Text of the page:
ASIA raises money for Philippines relief funds


Photo: Evan Walsh

In early Nov. 2013, a Category 5 typhoon devastated the Philippines, leaving millions homeless and over 5,000 dead. Now, a few months later, the recovery process from Typhoon Haiyan has only begun.

On Wednesday, Emerson hosted the “Sun After the Storm: Philippines Fundraiser” in the Cabaret. Asian Students for Intercultural Awareness, or ASIA, and the Office of Multicultural Student Affairs sponsored the event. ASIA is one of the many multicultural organizations on campus that aims to spread awareness of various Asian cultures.

The fundraiser was a night filled with comedy, music, and entertainment. Admission was $5, and ASIA sold t-shirts for $10. All of the money raised went to Doctors without Borders, an organization that sets up relief funds for people who have experienced disasters like Typhoon Haiyan. Overall the event raised a little over $100 with just over 20 attendees.

The comedy troupe Stroopwafel opened the performance with two different improv acts. Alexandra Bender danced and sang self-written parody songs of Ke$ha and Lady Gaga, while Sean Clampett later rapped. Multiple members of the comedy troupe Derbyn and the Drakefish performed solo acts, and a few additional comedians performed as well. Ricky Downes gave his own rendition of the song “Let It Go” from Disney’s Frozen complete with a full costume of Elsa, one of the main characters.

The night ended with the ASIA executive board calling for a group sing-a-long to “Here Comes The Sun” by The Beatles. Hope and awareness was an over-arching theme for the night, and ASIA expressed its dedication throughout the event.

“We want to make people aware of what’s going on,” said Daniel LeMar, a junior writing, literature, and publishing major, and President of ASIA. “Even if it’s something that happened in November, it’s still a continuation of efforts.”

Although the storm has long passed, the Filipino people still feel its effects. According to a recent report by the United Nations, 1 million homes are damaged and almost 2,000 people are still missing.

Sandrayati Fay, a sophomore performing arts major, said she has family and friends who live in the Philippines. She said she is thankful that her immediate family is safe, but has heard many intense stories from friends and other relatives. Fay performed last at the event, singing and playing the guitar.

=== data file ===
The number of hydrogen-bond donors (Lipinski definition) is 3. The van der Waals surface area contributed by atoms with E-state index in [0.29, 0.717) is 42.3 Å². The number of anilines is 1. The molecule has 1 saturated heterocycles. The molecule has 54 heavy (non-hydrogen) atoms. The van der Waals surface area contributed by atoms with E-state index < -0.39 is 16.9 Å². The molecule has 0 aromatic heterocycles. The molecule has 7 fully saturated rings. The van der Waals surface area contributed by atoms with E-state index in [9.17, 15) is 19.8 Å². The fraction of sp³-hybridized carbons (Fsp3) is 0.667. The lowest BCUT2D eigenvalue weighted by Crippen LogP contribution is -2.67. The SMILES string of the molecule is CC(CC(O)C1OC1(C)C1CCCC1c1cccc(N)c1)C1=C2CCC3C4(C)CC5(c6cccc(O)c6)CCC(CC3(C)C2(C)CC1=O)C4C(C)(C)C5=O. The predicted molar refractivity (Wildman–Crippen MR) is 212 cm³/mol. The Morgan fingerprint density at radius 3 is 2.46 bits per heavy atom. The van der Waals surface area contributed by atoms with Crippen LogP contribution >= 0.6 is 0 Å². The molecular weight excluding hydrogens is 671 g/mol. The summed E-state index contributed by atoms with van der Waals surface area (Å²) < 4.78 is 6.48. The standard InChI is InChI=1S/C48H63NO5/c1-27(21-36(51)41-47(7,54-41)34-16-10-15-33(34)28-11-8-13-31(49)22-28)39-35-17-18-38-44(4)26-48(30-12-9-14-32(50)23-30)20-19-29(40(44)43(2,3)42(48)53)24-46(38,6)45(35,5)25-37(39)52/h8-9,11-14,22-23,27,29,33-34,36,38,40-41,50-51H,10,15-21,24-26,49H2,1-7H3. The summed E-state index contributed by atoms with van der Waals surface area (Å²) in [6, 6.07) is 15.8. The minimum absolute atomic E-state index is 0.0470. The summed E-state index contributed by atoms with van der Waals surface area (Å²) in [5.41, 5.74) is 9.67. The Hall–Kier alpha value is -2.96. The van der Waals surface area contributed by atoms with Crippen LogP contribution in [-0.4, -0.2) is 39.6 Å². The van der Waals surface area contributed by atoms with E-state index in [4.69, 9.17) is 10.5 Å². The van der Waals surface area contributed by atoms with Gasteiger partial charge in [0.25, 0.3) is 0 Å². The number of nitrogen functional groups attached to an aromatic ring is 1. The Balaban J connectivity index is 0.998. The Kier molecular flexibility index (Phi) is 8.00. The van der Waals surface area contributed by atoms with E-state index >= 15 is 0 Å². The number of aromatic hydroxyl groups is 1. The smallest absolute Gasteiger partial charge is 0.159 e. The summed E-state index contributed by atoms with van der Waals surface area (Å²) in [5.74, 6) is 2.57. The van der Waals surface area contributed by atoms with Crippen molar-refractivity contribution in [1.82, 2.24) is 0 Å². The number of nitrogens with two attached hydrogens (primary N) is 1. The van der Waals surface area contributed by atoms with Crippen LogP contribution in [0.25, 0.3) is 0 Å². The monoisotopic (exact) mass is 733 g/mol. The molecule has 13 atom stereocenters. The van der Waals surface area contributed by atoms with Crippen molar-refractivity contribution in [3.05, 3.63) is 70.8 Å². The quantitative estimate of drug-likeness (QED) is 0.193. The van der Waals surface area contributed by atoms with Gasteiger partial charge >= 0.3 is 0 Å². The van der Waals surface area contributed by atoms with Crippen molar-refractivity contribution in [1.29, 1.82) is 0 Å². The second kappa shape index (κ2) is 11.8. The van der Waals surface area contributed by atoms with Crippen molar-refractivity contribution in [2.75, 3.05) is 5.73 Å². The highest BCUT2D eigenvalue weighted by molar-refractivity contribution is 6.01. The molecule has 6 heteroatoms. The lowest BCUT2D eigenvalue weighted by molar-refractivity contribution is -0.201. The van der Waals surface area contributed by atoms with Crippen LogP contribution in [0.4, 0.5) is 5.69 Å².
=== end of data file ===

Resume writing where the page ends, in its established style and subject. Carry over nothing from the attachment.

“We had a lot of friends and relatives who were affected,” she said. “All the consequences of the storm are still happening there. People are still starving. It’s easy to forget because we’re so far away. We should be having events like this. It brings more of an awareness about it.”

Wednesday night’s event brought relief for what has been a serious topic by bringing comedy into the conversation. 

“When I found out this happened I really wanted to do something about it,” said Kelsey Jance, junior visual media arts major, and also a member of ASIA. “I’m a Filipino-American, and my family wasn’t directly affected, but obviously it still really resonated with me. It’s really great that we were able to do this.”

ASIA is not the only organization that hosted a fundraiser for the Philippines. In November, shortly after the storm hit, Emerson sorority Alpha Epsilon Phi contacted ASIA to help raise money. They made and sold thank-you cards that students could send to their friends on campus. The fundraiser was called “Cards to Show You Care” and all the money raised went to the Red Cross to assist in recovery.

“We really can make a difference when we work together,” said LeMar. “I think there is an incredible strength in numbers and in community. It was really touching to see some people who care about helping the Philippines.”

LeMar said he was very pleased with the outcome and with the event as a whole.

 “I was so surprised at how funny people were and how much we laughed,” he said. “Emerson students have a certain way of exceeding my expectations.”

Typhoon Haiyan struck right before the Christmas season, a widely celebrated holiday in the Philippines. According to Fay, though the typhoon struck so close to the holiday, Filipinos are able to find hope among the chaos.

“Christmastime is the celebration of the year in the Philippines,” Fay said. “People celebrate for months, and a typhoon during this time is always difficult to see. But at the same time, the funny thing about the Philippines is no matter what, the people there can still find hope and still find a way to celebrate, which is a beautiful thing about the Philippines.”